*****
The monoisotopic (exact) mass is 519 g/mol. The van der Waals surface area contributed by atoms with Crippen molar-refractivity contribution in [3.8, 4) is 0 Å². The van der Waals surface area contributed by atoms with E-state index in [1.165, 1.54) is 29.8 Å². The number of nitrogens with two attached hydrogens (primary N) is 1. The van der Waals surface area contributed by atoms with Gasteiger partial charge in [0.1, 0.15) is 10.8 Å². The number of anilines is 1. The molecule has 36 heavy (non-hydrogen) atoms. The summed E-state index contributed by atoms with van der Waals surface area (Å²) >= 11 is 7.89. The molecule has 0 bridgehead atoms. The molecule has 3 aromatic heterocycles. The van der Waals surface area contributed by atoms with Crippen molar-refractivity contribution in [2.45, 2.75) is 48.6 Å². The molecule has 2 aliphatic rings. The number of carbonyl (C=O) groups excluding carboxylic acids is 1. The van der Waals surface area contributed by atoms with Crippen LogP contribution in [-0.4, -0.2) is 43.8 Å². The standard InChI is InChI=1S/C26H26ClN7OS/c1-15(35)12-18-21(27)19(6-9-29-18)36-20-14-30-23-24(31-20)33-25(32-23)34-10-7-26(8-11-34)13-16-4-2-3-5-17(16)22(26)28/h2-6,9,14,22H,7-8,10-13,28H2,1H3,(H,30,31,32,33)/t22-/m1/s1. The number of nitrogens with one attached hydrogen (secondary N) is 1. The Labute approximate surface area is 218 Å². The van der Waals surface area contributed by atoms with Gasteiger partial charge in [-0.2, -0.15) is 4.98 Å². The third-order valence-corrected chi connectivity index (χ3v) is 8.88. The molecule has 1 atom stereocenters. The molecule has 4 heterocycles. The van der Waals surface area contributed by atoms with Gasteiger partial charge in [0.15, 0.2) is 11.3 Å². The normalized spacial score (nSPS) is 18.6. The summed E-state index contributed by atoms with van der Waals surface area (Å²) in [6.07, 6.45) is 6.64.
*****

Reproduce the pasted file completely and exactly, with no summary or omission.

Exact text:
The monoisotopic (exact) mass is 519 g/mol. The van der Waals surface area contributed by atoms with Crippen molar-refractivity contribution in [3.8, 4) is 0 Å². The van der Waals surface area contributed by atoms with E-state index in [1.165, 1.54) is 29.8 Å². The number of nitrogens with two attached hydrogens (primary N) is 1. The van der Waals surface area contributed by atoms with Gasteiger partial charge in [0.1, 0.15) is 10.8 Å². The number of anilines is 1. The molecule has 36 heavy (non-hydrogen) atoms. The summed E-state index contributed by atoms with van der Waals surface area (Å²) >= 11 is 7.89. The molecule has 0 bridgehead atoms. The molecule has 3 aromatic heterocycles. The van der Waals surface area contributed by atoms with Crippen molar-refractivity contribution in [2.45, 2.75) is 48.6 Å². The molecule has 2 aliphatic rings. The number of carbonyl (C=O) groups excluding carboxylic acids is 1. The van der Waals surface area contributed by atoms with Crippen LogP contribution in [-0.4, -0.2) is 43.8 Å². The standard InChI is InChI=1S/C26H26ClN7OS/c1-15(35)12-18-21(27)19(6-9-29-18)36-20-14-30-23-24(31-20)33-25(32-23)34-10-7-26(8-11-34)13-16-4-2-3-5-17(16)22(26)28/h2-6,9,14,22H,7-8,10-13,28H2,1H3,(H,30,31,32,33)/t22-/m1/s1. The number of nitrogens with one attached hydrogen (secondary N) is 1. The Labute approximate surface area is 218 Å². The van der Waals surface area contributed by atoms with Gasteiger partial charge in [-0.2, -0.15) is 4.98 Å². The third-order valence-corrected chi connectivity index (χ3v) is 8.88. The molecule has 1 atom stereocenters. The molecule has 4 heterocycles. The van der Waals surface area contributed by atoms with Gasteiger partial charge in [0.15, 0.2) is 11.3 Å². The normalized spacial score (nSPS) is 18.6. The summed E-state index contributed by atoms with van der Waals surface area (Å²) in [6.07, 6.45) is 6.64.